Adults with hearing loss are more likely to be unemployed and, on average, earn significantly lower wages, reported a study published in Annals of Otology, Rhinology & Laryngology (2012;121:771).
The adjusted odds ratio for unemployment or partial employment in people with hearing loss versus those without was 2.2. Having any form of wage income also was less common in the former group, with an adjusted odds ratio of 2.5. For those who did collect an income, individuals with hearing loss made about 25 percent less; their mean wage was $23,481, compared with $31,272 for those without that diagnosis.
“Those are pretty striking associations, but it obviously needs a lot more study before we can draw some hard conclusions about what it all means and, more importantly, what needs to be done about it,” said David Jung, MD, PhD, a fellow in otology and neurotology at Massachusetts Eye and Ear Infirmary, who coauthored the study with Neil Bhattacharyya, MD, of the division of otolaryngology at Brigham and Women's Hospital (See FastLinks).
The 2006 and 2008 Medical Expenditure Panel Survey (MEPS) was used to identify patients with a coded diagnosis of hearing loss. The MEPS captures a representative sample of the US civilian noninstitutionalized population, collecting data on about 15,000 families and 40,000 individuals over a two-year cycle (See FastLinks).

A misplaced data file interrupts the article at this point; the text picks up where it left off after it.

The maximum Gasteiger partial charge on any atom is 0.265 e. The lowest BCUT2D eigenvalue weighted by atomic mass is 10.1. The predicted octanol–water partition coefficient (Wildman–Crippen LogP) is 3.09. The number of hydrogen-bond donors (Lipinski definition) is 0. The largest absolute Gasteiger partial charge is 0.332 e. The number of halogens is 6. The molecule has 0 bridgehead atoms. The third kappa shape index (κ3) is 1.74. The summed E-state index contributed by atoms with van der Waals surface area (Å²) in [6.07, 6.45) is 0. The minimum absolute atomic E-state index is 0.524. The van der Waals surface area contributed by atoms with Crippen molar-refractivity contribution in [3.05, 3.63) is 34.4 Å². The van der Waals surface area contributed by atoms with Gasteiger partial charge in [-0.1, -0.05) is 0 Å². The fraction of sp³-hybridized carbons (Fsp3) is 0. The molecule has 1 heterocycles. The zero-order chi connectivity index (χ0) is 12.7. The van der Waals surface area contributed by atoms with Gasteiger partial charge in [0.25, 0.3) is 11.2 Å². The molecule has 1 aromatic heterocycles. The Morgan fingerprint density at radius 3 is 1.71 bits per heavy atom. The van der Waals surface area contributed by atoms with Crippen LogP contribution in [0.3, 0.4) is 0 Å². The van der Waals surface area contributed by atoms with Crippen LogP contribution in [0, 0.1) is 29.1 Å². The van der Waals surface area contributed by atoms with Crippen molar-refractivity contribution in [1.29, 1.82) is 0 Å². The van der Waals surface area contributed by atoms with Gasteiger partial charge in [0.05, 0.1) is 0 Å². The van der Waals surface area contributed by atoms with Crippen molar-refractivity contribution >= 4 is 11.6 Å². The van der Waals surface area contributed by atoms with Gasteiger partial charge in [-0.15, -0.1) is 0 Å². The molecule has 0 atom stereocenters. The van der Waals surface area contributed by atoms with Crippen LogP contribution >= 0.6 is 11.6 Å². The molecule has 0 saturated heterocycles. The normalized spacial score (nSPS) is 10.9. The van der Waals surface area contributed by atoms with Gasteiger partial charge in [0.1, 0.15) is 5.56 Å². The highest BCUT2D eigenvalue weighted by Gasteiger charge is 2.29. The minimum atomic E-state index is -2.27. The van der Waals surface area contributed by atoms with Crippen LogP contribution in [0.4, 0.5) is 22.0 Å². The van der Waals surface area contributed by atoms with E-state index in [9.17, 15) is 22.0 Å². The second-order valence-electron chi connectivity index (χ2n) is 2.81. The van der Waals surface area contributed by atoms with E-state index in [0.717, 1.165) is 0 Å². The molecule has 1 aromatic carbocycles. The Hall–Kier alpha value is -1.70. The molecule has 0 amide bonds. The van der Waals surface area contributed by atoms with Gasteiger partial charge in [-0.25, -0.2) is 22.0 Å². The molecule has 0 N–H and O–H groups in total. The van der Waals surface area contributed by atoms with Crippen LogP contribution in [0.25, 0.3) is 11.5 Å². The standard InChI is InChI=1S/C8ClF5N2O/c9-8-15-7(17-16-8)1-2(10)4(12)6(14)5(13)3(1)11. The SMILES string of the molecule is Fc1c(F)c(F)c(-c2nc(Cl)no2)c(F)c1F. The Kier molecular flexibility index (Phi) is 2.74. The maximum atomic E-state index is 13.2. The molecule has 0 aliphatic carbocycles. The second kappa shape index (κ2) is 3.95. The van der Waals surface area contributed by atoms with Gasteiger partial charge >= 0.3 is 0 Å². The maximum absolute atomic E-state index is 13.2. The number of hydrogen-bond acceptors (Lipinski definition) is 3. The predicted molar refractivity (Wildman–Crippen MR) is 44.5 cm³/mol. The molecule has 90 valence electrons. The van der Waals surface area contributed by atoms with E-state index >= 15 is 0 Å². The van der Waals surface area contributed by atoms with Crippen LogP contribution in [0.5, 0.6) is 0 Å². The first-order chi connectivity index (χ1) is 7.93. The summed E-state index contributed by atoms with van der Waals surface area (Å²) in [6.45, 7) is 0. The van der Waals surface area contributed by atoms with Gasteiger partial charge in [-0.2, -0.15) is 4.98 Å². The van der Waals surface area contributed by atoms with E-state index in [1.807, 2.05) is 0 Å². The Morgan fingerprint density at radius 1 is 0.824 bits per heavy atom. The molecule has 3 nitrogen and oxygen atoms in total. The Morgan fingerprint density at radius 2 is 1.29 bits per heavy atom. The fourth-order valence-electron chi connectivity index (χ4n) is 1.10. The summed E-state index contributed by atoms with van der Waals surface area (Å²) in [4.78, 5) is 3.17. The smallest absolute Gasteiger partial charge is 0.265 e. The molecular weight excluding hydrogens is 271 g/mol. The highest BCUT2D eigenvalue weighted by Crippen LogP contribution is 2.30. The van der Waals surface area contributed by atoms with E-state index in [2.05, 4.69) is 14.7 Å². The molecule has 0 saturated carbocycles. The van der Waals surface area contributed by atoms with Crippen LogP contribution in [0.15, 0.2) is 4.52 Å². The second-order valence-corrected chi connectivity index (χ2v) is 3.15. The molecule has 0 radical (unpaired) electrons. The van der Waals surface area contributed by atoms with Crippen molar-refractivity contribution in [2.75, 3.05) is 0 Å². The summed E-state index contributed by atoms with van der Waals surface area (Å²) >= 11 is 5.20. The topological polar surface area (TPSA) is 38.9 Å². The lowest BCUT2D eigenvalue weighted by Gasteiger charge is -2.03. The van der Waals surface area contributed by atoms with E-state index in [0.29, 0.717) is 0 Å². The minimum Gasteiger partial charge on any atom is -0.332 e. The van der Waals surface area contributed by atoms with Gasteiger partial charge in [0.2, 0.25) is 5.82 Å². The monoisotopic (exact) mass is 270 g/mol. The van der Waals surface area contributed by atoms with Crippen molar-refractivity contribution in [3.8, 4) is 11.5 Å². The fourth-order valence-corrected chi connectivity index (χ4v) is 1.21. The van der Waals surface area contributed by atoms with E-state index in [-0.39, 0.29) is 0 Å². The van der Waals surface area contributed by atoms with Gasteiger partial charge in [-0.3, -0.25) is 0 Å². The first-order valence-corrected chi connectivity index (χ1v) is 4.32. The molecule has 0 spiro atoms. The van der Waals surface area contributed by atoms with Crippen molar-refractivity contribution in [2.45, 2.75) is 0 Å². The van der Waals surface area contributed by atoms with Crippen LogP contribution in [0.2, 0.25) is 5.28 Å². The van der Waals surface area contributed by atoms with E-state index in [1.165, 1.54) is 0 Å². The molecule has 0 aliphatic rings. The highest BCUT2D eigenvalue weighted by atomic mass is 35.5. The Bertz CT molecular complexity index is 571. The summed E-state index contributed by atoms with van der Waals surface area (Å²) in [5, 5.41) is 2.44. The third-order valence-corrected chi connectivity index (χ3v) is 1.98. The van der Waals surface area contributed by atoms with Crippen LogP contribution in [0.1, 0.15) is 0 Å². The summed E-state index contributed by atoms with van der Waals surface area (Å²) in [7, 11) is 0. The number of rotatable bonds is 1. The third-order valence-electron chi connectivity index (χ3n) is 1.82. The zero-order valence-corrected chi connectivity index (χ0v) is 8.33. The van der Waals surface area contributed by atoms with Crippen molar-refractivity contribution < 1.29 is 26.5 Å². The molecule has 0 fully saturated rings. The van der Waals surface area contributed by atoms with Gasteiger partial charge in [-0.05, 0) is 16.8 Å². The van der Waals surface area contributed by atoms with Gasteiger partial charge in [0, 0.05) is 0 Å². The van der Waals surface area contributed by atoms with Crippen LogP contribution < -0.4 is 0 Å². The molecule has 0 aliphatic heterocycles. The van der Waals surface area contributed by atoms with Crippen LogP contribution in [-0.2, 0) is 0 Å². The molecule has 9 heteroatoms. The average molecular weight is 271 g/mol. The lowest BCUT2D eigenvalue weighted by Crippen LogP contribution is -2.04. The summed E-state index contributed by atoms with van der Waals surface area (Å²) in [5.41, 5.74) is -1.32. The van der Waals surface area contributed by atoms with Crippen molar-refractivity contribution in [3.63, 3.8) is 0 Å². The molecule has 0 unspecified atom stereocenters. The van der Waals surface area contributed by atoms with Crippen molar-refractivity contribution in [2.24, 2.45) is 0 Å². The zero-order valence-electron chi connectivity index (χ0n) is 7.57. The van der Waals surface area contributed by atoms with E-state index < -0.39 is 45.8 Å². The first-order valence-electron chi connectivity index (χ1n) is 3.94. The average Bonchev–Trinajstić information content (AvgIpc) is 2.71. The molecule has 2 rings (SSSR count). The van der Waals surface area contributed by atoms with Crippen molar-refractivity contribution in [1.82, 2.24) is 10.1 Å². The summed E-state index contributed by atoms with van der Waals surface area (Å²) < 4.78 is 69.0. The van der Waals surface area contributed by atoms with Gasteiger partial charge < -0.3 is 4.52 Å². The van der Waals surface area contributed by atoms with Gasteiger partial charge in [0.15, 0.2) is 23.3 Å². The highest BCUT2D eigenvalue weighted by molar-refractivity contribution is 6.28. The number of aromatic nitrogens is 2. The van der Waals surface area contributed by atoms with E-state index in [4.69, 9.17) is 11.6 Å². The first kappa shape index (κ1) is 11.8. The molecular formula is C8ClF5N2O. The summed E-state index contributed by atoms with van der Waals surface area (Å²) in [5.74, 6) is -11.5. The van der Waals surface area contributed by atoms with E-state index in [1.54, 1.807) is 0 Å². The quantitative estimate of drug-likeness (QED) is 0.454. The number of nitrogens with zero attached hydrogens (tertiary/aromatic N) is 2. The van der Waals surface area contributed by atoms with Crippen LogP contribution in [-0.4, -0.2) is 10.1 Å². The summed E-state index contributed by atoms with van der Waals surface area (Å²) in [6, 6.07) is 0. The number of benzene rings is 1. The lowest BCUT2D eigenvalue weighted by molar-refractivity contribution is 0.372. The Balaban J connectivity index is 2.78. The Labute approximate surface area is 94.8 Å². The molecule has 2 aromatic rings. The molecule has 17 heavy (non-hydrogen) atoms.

“There has been some data published about this before, but a lot of those studies really relied a lot more on self-reported surveys by patients,” Dr. Jung said in a phone interview. “I think one of the big advantages of our study is that we looked at the Medical Expenditure Panel Survey in the United States.
“The great thing about that data is that they do collect survey interview information, but they also supplement that information directly from those patients' medical providers, so it's a nice way of correlating between someone's recollection and an actual record from their primary care doctor.”
An estimated 933,921 US adults were identified as having hearing loss, with an average age of 51.0. Of these individuals, 54.7 percent were male.
“We identified patients via ICD code, and that was extremely efficient, but there are several big issues with that,” Dr. Jung said.
“Number one, we just know that these patients have 'hearing loss,' so we don't know if it is one-sided hearing loss, hearing loss in both sides, or how severe the hearing loss is. We also don't know, for example, which patients were actually being treated for their hearing loss.
“In some ways, if you think about all the caveats, it is rather striking, actually, that we did find as strong an association as we did, so that suggests to us that most of the patients who carried a diagnosis of hearing loss did actually have levels of loss that were clinically significant or were significantly affecting their ability to work, but we can't prove that with the data that we have, so basically what needs to be done is getting a lot more details about these patients. That will help inform what we do moving forward.”
* Read more about Dr. Jung's research at http://bit.ly/DavidJung.
* Learn about the Medical Expenditure Panel Survey at http://bit.ly/MEPS-AHRQ.
* Comments about this article? Write to HJ at HJ@wolterskluwer.com.
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